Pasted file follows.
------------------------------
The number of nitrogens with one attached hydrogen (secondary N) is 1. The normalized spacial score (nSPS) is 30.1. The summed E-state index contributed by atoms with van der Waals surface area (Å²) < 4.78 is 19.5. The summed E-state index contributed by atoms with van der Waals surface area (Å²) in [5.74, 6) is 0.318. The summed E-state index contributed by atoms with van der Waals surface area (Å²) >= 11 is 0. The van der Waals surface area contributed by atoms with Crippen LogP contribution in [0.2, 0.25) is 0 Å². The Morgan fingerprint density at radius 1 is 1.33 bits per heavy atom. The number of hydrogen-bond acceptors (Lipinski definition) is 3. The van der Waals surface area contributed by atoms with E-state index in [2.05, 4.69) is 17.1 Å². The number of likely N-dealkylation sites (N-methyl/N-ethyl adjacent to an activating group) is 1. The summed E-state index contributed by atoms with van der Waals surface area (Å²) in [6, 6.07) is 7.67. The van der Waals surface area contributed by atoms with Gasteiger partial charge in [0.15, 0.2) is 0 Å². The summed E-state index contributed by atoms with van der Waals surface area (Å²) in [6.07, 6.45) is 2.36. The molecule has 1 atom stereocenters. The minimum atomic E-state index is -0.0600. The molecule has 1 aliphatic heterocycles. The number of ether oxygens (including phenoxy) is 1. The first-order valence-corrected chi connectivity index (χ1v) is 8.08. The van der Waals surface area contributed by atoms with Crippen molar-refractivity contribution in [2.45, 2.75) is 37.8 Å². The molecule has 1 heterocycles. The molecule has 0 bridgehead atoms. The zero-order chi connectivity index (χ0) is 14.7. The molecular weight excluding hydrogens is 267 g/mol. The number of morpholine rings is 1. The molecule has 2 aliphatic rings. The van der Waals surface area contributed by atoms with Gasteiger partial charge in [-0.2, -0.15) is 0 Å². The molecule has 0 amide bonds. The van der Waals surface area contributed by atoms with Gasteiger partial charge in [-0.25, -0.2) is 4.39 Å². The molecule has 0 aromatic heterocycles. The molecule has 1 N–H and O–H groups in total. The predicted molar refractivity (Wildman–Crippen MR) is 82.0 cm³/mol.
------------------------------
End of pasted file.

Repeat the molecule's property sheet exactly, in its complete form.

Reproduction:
The number of nitrogens with one attached hydrogen (secondary N) is 1. The normalized spacial score (nSPS) is 30.1. The summed E-state index contributed by atoms with van der Waals surface area (Å²) < 4.78 is 19.5. The summed E-state index contributed by atoms with van der Waals surface area (Å²) in [5.74, 6) is 0.318. The summed E-state index contributed by atoms with van der Waals surface area (Å²) >= 11 is 0. The van der Waals surface area contributed by atoms with Crippen LogP contribution in [0.2, 0.25) is 0 Å². The Morgan fingerprint density at radius 1 is 1.33 bits per heavy atom. The number of hydrogen-bond acceptors (Lipinski definition) is 3. The van der Waals surface area contributed by atoms with E-state index in [2.05, 4.69) is 17.1 Å². The number of likely N-dealkylation sites (N-methyl/N-ethyl adjacent to an activating group) is 1. The summed E-state index contributed by atoms with van der Waals surface area (Å²) in [6, 6.07) is 7.67. The van der Waals surface area contributed by atoms with Gasteiger partial charge in [0.15, 0.2) is 0 Å². The summed E-state index contributed by atoms with van der Waals surface area (Å²) in [6.07, 6.45) is 2.36. The molecule has 1 atom stereocenters. The minimum atomic E-state index is -0.0600. The molecule has 1 aliphatic heterocycles. The number of ether oxygens (including phenoxy) is 1. The first-order valence-corrected chi connectivity index (χ1v) is 8.08. The van der Waals surface area contributed by atoms with Crippen molar-refractivity contribution in [2.45, 2.75) is 37.8 Å². The molecule has 1 heterocycles. The molecule has 0 bridgehead atoms. The zero-order chi connectivity index (χ0) is 14.7. The molecular weight excluding hydrogens is 267 g/mol. The number of morpholine rings is 1. The molecule has 2 aliphatic rings. The van der Waals surface area contributed by atoms with Gasteiger partial charge in [-0.2, -0.15) is 0 Å². The molecule has 0 amide bonds. The van der Waals surface area contributed by atoms with Gasteiger partial charge in [-0.25, -0.2) is 4.39 Å². The molecule has 0 aromatic heterocycles. The molecule has 1 N–H and O–H groups in total. The predicted molar refractivity (Wildman–Crippen MR) is 82.0 cm³/mol.